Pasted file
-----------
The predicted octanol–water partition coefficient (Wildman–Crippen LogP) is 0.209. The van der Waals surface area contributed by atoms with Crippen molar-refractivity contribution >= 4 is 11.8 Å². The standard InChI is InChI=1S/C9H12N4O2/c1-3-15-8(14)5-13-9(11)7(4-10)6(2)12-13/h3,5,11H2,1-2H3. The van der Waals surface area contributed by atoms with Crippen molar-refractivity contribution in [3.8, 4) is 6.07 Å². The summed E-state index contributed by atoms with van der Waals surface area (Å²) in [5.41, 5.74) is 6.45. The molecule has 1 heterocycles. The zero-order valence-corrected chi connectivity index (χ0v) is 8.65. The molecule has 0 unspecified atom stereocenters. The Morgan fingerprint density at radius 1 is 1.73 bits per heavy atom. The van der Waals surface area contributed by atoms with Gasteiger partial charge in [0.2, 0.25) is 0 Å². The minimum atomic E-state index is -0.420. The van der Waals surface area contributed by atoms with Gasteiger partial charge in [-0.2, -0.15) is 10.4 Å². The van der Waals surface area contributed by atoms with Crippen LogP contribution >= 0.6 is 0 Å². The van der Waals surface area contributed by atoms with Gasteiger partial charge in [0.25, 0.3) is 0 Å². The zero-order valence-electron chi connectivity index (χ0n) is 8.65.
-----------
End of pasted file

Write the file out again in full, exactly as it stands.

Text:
The predicted octanol–water partition coefficient (Wildman–Crippen LogP) is 0.209. The van der Waals surface area contributed by atoms with Crippen molar-refractivity contribution >= 4 is 11.8 Å². The standard InChI is InChI=1S/C9H12N4O2/c1-3-15-8(14)5-13-9(11)7(4-10)6(2)12-13/h3,5,11H2,1-2H3. The van der Waals surface area contributed by atoms with Crippen molar-refractivity contribution in [3.8, 4) is 6.07 Å². The summed E-state index contributed by atoms with van der Waals surface area (Å²) in [5.41, 5.74) is 6.45. The molecule has 1 heterocycles. The zero-order valence-corrected chi connectivity index (χ0v) is 8.65. The molecule has 0 unspecified atom stereocenters. The Morgan fingerprint density at radius 1 is 1.73 bits per heavy atom. The van der Waals surface area contributed by atoms with Gasteiger partial charge in [0.2, 0.25) is 0 Å². The minimum atomic E-state index is -0.420. The van der Waals surface area contributed by atoms with Gasteiger partial charge in [-0.2, -0.15) is 10.4 Å². The van der Waals surface area contributed by atoms with Crippen LogP contribution >= 0.6 is 0 Å². The van der Waals surface area contributed by atoms with Gasteiger partial charge in [0.25, 0.3) is 0 Å². The zero-order valence-electron chi connectivity index (χ0n) is 8.65.